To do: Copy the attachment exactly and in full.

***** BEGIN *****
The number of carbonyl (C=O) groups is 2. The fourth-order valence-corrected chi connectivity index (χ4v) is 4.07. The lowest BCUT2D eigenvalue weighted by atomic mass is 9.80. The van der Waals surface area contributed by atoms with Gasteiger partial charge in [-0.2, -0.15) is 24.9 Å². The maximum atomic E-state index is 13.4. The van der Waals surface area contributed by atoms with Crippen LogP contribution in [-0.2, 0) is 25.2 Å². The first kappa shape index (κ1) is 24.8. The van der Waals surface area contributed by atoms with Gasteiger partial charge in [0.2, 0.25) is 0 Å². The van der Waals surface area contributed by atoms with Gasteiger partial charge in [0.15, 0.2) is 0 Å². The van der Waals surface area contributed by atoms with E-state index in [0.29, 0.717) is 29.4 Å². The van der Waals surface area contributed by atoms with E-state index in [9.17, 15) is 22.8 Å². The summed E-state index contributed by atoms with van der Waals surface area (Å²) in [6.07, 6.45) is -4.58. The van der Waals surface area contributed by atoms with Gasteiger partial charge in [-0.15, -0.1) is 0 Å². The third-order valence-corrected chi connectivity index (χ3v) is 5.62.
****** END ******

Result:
The number of carbonyl (C=O) groups is 2. The fourth-order valence-corrected chi connectivity index (χ4v) is 4.07. The lowest BCUT2D eigenvalue weighted by atomic mass is 9.80. The van der Waals surface area contributed by atoms with Gasteiger partial charge in [-0.2, -0.15) is 24.9 Å². The maximum atomic E-state index is 13.4. The van der Waals surface area contributed by atoms with Crippen LogP contribution in [-0.2, 0) is 25.2 Å². The first kappa shape index (κ1) is 24.8. The van der Waals surface area contributed by atoms with Gasteiger partial charge in [0.2, 0.25) is 0 Å². The van der Waals surface area contributed by atoms with Gasteiger partial charge in [0.15, 0.2) is 0 Å². The van der Waals surface area contributed by atoms with E-state index in [0.29, 0.717) is 29.4 Å². The van der Waals surface area contributed by atoms with E-state index in [9.17, 15) is 22.8 Å². The summed E-state index contributed by atoms with van der Waals surface area (Å²) in [6.07, 6.45) is -4.58. The van der Waals surface area contributed by atoms with Gasteiger partial charge in [-0.15, -0.1) is 0 Å². The third-order valence-corrected chi connectivity index (χ3v) is 5.62.